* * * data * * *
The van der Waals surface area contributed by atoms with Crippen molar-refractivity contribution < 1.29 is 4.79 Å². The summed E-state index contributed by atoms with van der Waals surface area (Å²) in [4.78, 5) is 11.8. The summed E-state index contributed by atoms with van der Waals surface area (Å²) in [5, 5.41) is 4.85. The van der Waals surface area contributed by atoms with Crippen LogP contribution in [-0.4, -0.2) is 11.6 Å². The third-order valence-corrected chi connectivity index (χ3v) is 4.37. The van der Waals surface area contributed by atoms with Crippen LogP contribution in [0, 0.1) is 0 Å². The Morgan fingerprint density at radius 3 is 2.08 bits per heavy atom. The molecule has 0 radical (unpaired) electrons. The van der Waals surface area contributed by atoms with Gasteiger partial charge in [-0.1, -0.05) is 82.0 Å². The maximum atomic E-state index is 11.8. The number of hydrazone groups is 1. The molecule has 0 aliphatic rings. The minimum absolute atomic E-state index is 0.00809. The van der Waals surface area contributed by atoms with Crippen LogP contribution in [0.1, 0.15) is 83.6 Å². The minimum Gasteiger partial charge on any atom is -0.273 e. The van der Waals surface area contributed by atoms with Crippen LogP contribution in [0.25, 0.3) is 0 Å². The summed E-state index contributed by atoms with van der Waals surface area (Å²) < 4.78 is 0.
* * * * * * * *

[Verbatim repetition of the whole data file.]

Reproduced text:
The van der Waals surface area contributed by atoms with Crippen molar-refractivity contribution < 1.29 is 4.79 Å². The summed E-state index contributed by atoms with van der Waals surface area (Å²) in [4.78, 5) is 11.8. The summed E-state index contributed by atoms with van der Waals surface area (Å²) in [5, 5.41) is 4.85. The van der Waals surface area contributed by atoms with Crippen LogP contribution in [-0.4, -0.2) is 11.6 Å². The third-order valence-corrected chi connectivity index (χ3v) is 4.37. The van der Waals surface area contributed by atoms with Crippen LogP contribution in [0, 0.1) is 0 Å². The Morgan fingerprint density at radius 3 is 2.08 bits per heavy atom. The molecule has 0 radical (unpaired) electrons. The van der Waals surface area contributed by atoms with Gasteiger partial charge in [-0.1, -0.05) is 82.0 Å². The maximum atomic E-state index is 11.8. The number of hydrazone groups is 1. The molecule has 0 aliphatic rings. The minimum absolute atomic E-state index is 0.00809. The van der Waals surface area contributed by atoms with Crippen LogP contribution in [0.1, 0.15) is 83.6 Å². The minimum Gasteiger partial charge on any atom is -0.273 e. The van der Waals surface area contributed by atoms with Crippen LogP contribution in [0.25, 0.3) is 0 Å². The summed E-state index contributed by atoms with van der Waals surface area (Å²) < 4.78 is 0.